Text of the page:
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Taking your pup for more walks could prevent dog dementia, study finds | The Independent

September 22, 2021

Regularly walking your dog could protect its brain against dementia, a new University of Washington study suggests. Dogs who have little physical activity are more than six times more likely to develop canine cognitive dysfunction (CCD), a condition related to the aging of a dogs brain which leads to memory loss. Sarah Yarborough, who led the study while a master's student in epidemiology at the UW, is quoted.


UW Medicine looking for volunteers for COVID-19 booster trial | KOMO 4

September 21, 2021

The UW School of Medicine is looking for volunteers for a COVID-19 booster trial. Dr. Anna Wald, professor of medicine, of epidemiology, and of laboratory medicine and pathology at the UW, is quoted.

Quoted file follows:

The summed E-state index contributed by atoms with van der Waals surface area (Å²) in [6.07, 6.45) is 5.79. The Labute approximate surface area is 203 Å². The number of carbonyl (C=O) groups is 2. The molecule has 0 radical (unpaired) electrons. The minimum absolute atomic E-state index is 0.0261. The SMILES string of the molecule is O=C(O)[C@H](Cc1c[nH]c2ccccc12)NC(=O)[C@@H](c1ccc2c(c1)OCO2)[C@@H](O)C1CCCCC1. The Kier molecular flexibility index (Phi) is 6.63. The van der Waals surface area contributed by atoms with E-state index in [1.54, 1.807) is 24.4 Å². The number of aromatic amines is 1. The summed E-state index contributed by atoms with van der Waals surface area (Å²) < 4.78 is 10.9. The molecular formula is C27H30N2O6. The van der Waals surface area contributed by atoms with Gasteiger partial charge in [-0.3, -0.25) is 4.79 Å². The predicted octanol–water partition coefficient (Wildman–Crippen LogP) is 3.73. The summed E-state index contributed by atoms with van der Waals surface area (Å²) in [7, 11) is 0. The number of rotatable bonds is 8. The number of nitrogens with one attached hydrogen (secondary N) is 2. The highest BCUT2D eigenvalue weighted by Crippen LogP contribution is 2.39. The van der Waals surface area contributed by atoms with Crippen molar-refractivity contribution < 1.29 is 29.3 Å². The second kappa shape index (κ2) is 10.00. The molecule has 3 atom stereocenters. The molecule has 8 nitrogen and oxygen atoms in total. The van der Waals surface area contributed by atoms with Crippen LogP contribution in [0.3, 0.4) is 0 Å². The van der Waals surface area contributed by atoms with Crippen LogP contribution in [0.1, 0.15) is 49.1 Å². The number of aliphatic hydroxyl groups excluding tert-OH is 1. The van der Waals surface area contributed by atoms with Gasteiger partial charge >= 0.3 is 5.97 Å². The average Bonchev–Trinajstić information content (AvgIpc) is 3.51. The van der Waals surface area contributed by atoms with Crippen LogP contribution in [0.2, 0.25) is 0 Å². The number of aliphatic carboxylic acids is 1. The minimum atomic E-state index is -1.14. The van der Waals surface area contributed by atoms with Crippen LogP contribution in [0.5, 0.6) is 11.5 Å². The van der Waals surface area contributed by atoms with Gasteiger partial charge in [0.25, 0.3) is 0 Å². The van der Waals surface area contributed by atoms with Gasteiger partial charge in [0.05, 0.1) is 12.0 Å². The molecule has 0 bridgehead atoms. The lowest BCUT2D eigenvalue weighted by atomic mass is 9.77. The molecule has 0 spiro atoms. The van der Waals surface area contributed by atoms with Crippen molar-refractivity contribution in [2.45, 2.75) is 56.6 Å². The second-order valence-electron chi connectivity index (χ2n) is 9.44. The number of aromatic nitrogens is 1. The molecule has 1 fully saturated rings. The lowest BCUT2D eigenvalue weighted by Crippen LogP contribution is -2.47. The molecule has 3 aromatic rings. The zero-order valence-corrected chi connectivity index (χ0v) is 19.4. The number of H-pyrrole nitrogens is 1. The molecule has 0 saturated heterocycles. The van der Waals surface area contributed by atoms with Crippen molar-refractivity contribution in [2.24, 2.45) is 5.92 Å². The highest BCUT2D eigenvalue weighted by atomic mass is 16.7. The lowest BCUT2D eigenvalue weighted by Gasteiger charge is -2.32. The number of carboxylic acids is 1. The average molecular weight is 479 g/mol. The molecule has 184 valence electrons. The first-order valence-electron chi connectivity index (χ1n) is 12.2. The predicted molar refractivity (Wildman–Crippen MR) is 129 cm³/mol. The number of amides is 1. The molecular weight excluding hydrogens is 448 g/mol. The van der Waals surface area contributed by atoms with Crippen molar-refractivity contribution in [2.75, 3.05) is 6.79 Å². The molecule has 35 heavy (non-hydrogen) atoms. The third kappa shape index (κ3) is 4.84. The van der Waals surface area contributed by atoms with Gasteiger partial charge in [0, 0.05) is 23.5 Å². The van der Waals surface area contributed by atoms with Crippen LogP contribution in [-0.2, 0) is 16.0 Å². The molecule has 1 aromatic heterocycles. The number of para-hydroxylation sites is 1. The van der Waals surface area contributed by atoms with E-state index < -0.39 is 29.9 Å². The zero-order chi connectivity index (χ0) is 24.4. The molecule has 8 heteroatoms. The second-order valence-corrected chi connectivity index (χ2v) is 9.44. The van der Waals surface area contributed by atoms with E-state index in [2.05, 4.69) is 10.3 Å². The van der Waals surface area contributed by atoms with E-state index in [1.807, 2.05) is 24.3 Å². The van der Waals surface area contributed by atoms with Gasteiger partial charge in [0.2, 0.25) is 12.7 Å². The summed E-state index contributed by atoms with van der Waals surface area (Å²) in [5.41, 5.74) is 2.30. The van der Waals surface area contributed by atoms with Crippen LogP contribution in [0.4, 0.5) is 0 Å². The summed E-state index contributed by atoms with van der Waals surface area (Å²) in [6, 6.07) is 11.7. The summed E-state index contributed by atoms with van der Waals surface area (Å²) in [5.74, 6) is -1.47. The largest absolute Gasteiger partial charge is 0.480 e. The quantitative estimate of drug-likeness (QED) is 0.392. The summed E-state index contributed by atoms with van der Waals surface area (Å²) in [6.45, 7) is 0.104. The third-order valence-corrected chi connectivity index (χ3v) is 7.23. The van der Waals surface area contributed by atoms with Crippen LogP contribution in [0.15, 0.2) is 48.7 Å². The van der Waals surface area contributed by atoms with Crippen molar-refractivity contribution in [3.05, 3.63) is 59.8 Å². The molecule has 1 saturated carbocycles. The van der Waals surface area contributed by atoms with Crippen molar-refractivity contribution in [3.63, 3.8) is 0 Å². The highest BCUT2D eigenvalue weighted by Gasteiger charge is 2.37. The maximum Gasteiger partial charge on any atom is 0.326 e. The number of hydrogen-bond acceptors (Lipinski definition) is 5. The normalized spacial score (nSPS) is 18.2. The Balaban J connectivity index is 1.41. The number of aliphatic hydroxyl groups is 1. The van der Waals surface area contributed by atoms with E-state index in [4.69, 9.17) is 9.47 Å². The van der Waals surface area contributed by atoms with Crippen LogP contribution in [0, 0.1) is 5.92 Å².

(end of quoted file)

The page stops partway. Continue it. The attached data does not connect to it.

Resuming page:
COVID-19 has killed about as many Americans as the 1918-19 flu | Associated Press

September 20, 2021

COVID-19 has now killed about as many Americans as the 1918-19 Spanish flu pandemic did approximately 675,000. Dr. Ann Marie Kimball, professor emeritus of epidemiology at the UW, is quoted.


WA university looking for COVID-19 vaccine booster participants | The Olympian

September 20, 2021

Researchers from the UW need volunteers for a COVID-19 booster vaccine trial. The trial, led by the UW School of Medicine in Seattle, will test a participants immune response to the booster shot specifically to test its safety and tolerability, according to a news release from the medical school. Dr. Anna Wald, professor of medicine, of epidemiology, and of laboratory medicine and pathology at the UW, is quoted. [This is a nationwide McClatchy story published in The Olympian]


UW Medicine recruits volunteers to test new COVID-19 booster shot | Patch

September 20, 2021